Cheque please! Ashley Cole becomes team waiter after losing Rafa's bowling trip
08:13 GMT, 13 December 2012
One week after being skittled out of the Champions League, Rafa Benitez organised a ten-pin bowling expedition for his Chelsea players with Ashley Cole among those to suffer in the unforgiving lanes of Yokohama.
Benitez hatched the Japanese bowling trip to help his players bond and fight the jet-lag ahead of their debut in the FIFA Club World Cup. Players and staff split into small groups with the worst bowlers being made to wait on tables for their team-mates.
'It wasn’t really about who won, it was about who lost,' revealed Gary Cahill, who performed better than left-back Cole. 'Whoever lost had to serve the dinner at the hotel. It was Ashley in our group.'
Loser: Ashley Cole was forced to wait on his teammates after losing the bowling tournament
He added: 'There were about six of us and he was waiting on us. I have to say, he’s a better left-back than a waiter. I think the only tip anyone gave him was: “Don’ t do it again”.
'Everyone played, including the manager. There were a few strikes and the standard was alright, actually. I’d describe myself as an average bowler. It was a bit of team bonding, a chance to get the lads together and then we had some food.
'It was good because aside from that, we’ve just been preparing for the games. This has given us an opportunity because we’re all away together for a few days and once you’ve trained, there’s nothing on.
'That’s been the only thing really. We’re not here on holiday. We’re here for a reason. We’re here to prepare for the game. But we’ve had a bit of down time when we first came and it was good to get out for an hour instead of going stir-crazy in the hotel.'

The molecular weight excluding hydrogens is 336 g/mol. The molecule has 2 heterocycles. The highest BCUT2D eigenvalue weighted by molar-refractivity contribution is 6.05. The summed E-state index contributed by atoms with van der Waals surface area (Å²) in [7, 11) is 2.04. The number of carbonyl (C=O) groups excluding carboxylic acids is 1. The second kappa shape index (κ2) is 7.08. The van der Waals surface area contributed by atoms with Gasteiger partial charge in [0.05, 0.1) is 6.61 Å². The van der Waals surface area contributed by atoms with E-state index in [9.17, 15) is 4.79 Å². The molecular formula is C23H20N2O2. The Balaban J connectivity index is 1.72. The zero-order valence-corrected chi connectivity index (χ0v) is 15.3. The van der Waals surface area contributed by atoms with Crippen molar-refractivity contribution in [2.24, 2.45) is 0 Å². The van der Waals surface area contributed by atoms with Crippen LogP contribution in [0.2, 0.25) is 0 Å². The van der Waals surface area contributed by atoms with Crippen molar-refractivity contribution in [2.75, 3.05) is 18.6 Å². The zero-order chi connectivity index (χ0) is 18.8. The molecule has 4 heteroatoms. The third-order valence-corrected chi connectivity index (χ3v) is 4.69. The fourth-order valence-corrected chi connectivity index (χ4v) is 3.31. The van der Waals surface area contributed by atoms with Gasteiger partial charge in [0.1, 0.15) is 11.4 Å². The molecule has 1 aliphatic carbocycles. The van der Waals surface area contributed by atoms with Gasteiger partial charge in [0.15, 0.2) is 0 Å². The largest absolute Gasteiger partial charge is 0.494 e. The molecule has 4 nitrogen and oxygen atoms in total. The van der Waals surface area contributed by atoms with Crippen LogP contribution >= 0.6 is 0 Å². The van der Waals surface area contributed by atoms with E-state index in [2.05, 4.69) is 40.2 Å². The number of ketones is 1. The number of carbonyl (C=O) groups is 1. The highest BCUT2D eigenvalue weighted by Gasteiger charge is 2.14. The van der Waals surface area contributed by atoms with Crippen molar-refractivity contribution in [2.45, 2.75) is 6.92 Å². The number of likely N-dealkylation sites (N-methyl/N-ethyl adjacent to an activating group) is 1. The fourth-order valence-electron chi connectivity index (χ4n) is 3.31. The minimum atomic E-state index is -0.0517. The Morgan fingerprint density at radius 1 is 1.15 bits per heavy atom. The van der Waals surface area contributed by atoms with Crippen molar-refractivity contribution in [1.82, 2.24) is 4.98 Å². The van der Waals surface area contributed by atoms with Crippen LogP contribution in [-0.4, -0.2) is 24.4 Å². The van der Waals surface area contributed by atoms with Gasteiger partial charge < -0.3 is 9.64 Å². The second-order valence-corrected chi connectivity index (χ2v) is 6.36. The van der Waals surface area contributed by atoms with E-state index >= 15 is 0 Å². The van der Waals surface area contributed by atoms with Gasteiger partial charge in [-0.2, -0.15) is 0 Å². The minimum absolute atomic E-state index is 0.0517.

Chelsea will get down to business on Thursday when they face Monterrey in the Club World Cup semi-final
Benitez also wanted to guard against jet-lag and feared if the players had free time in the evening they would spend the evening snoozing, settling into the wrong sleep patterns for a team who will launch their campaign on Thursday against Monterrey, of Mexico.
'I was here in 2005 and we knew we had to do something to keep the players busy because if not they go to sleep,' said Benitez, the first manager to lead three different teams into the Club World Cup.
'When they are thinking they need to go to sleep, we had to organise some activities to keep them ready. The majority understand they have to do it. Each person is different. For most people it is not the main thing but for a player who has to compete, sleep is really important.'
Relaxed: Juan Mata and Frank Lampard have some fun in training at the Yokohama International Stadium
English teams have suffered similar problems in the past. When Liverpool were in Tokyo for the Toyota Cup final against Flamengo in December 1981, some players were struggling to sleep on the eve of the game and they went to a nearby driving range for 30 minutes to hit some golf balls. It did not help as they were beaten next day by the Brazilians.
Despite their early exit from this year’s Champions League, this tournament has rekindled memories of Chelsea’s victory in Munich in May, as did Didier Drogba’ s decision to buy “Superbowl” style commemorative rings for his team-mates and staff at a personal cost thought to be around 800,000.
'It was an amazing surprise,' said Cahill. 'I had no idea when he came in and called us all together. I was very touched. It was extremely generous for a start because it was his idea and no-one needs to go out and do that. Not just for us for the staff as well.
'It shows what his character is. He is a great lad. It reminds us of what a great achievement it was. He said that's why he did it, so that none of us forget what a huge achievement it was.
'It’s something I'll keep for the rest of my life but I’m not sure it’s a ring I’d wear. I'm not flashy. It’s more of a memento. It's personal and individual to every player and something you want to save.'